Positive selection in autoimmunity: Abnormal immune responses to a bacterial dnaJ antigenic determinant in patients with early rheumatoid arthritis

Article metrics


A novel ‘multistep molecular mimicry’ mechanism for induction of rheumatoid arthritis (RA) by bacterial antigens that activate T lymphocytes previously ‘educated’ by peptides derived from a class of human histocompatibility antigens is reported here. These antigens have the amino acid sequence QKRAA, which is also present on the Escherichia coli heat-shock protein dnaj. Synovial fluid cells of early RA patients have strong immune responses to the bacterial antigen, but cells from normal subjects or controls with other autoimmune diseases do not. The activated T cells may cross-react with autologous dnaj heat-shock proteins that are expressed at synovial sites of inflammation. Our findings may have direct relevance to new strategies for the immune therapy of RA.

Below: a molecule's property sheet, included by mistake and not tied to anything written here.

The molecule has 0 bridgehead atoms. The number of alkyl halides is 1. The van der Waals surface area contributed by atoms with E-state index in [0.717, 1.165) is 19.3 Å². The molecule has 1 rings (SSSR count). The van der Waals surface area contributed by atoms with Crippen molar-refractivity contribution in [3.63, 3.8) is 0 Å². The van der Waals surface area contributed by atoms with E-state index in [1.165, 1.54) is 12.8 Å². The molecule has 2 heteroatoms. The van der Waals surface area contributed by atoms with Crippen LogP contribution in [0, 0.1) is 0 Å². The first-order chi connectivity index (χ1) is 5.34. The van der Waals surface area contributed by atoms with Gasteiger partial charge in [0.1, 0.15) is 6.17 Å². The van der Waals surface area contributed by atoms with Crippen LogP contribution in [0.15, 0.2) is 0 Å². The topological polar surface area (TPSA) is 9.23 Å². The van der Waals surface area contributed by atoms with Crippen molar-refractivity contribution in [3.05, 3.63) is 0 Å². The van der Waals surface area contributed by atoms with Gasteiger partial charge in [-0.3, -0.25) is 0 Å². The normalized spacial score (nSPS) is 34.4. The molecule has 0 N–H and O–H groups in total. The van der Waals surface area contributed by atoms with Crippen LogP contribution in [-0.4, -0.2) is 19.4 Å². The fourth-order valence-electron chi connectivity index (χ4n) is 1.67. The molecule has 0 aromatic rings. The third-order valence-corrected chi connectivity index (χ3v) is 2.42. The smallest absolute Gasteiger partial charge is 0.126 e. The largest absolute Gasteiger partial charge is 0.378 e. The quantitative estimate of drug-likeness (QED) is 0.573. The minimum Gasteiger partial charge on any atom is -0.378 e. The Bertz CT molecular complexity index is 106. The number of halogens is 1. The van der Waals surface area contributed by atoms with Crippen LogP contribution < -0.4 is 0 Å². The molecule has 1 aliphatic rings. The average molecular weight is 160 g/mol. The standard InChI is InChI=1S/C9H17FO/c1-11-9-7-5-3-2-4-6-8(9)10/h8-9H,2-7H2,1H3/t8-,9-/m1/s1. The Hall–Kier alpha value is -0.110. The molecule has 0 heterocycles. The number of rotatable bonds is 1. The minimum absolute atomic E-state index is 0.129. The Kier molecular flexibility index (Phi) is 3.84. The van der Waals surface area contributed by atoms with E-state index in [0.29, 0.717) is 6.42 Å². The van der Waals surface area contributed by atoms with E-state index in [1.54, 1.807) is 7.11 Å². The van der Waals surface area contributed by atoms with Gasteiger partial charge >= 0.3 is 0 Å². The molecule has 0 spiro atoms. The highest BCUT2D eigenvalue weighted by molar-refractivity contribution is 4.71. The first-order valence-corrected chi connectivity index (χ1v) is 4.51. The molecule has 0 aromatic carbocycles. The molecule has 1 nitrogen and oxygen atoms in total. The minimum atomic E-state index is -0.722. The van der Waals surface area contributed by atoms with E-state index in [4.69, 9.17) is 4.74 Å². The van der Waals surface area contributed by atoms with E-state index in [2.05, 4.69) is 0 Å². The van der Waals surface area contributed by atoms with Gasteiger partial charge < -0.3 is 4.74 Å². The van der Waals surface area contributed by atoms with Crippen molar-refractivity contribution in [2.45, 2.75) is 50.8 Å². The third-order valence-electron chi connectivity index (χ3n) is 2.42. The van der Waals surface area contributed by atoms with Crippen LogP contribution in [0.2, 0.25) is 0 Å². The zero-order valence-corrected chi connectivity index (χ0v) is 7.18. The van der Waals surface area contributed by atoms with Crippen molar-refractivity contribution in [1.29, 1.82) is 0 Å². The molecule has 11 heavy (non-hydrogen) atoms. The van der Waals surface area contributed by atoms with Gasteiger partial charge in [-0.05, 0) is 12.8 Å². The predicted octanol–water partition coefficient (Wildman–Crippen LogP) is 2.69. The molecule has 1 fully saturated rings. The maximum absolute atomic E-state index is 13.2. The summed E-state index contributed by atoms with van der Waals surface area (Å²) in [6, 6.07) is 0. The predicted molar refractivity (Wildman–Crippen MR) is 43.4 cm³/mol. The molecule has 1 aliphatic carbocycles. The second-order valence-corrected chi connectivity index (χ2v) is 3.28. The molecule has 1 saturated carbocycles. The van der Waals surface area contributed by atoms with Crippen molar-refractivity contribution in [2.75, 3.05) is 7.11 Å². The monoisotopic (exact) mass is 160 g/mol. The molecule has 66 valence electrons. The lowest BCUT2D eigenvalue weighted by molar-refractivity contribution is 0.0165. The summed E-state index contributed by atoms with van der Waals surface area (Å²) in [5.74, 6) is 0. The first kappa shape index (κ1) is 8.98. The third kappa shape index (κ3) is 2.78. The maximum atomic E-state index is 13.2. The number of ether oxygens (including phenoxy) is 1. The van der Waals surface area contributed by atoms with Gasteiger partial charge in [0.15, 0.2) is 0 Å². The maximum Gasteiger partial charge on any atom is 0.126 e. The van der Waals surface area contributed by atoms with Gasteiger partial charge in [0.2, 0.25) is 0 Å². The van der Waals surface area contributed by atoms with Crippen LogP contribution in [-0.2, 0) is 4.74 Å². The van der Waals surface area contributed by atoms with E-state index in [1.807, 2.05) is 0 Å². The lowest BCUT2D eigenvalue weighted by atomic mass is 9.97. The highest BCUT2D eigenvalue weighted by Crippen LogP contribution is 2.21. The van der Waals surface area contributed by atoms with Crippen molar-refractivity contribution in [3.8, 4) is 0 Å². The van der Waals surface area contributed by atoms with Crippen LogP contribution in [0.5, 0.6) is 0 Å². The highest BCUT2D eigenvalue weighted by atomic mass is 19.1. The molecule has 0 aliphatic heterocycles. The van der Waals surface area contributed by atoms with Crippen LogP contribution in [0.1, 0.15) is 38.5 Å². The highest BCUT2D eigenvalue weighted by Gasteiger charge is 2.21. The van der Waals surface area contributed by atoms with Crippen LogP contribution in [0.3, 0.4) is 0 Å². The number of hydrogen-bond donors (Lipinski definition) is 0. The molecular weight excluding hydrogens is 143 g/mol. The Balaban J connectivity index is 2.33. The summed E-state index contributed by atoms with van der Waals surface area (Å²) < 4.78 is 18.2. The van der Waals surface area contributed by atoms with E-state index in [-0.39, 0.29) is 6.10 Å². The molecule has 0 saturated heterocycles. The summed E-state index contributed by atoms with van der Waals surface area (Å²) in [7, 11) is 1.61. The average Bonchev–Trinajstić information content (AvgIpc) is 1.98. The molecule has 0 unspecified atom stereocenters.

Access optionsAccess options

Rent or Buy article

Get time limited or full article access on ReadCube.


All prices are NET prices.


  1. 1

    Spector, T.D. Rheumatoid arthritis. Rheum. Dis. Clin. N. Am. 16, 513–37 (1990).

  2. 2

    Harris, E.D. Jr. Rheumatoid arthritis. Pathophysiology and implications for therapy. New Engl. J. Med. 322, 1277–1289 (1990).

  3. 3

    Ollier, W. & Thomson, W. Population genetics of rheumatoid arthritis. Rheum. Dis. Clin. N. Am. 18, 741–761 (1992).

  4. 4

    Winchester, R., Dwyer, E. & Rose, S. The genetic basis of rheumatoid arthritis: The shared epitope hypothesis. Rheum. Dis. Clin. N. Am. 18, 761–785 (1992).

  5. 5

    Ashton-Rickardt, P.G. et al. Evidence for a differential avidity model of T cell selection in the thymus. Cell 76, 651–663 (1994).